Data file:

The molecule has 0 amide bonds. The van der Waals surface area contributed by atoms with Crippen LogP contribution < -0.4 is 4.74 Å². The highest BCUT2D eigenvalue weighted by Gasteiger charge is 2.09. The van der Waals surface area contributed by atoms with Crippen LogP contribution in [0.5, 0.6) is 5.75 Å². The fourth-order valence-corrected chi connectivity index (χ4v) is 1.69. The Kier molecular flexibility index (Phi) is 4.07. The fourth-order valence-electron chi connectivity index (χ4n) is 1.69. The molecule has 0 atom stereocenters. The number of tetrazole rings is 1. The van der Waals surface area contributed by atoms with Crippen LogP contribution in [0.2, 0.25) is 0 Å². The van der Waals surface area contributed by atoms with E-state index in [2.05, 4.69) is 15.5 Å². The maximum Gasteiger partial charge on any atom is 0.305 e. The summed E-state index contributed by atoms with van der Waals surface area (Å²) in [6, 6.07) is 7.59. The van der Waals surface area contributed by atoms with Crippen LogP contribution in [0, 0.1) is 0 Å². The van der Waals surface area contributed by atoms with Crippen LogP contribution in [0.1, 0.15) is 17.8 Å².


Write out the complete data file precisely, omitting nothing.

The molecule has 0 amide bonds. The van der Waals surface area contributed by atoms with Crippen LogP contribution < -0.4 is 4.74 Å². The highest BCUT2D eigenvalue weighted by Gasteiger charge is 2.09. The van der Waals surface area contributed by atoms with Crippen LogP contribution in [0.5, 0.6) is 5.75 Å². The fourth-order valence-corrected chi connectivity index (χ4v) is 1.69. The Kier molecular flexibility index (Phi) is 4.07. The fourth-order valence-electron chi connectivity index (χ4n) is 1.69. The molecule has 0 atom stereocenters. The number of tetrazole rings is 1. The van der Waals surface area contributed by atoms with Crippen LogP contribution in [0.2, 0.25) is 0 Å². The van der Waals surface area contributed by atoms with E-state index in [2.05, 4.69) is 15.5 Å². The maximum Gasteiger partial charge on any atom is 0.305 e. The summed E-state index contributed by atoms with van der Waals surface area (Å²) in [6, 6.07) is 7.59. The van der Waals surface area contributed by atoms with Crippen LogP contribution in [0, 0.1) is 0 Å². The van der Waals surface area contributed by atoms with Crippen LogP contribution in [0.1, 0.15) is 17.8 Å².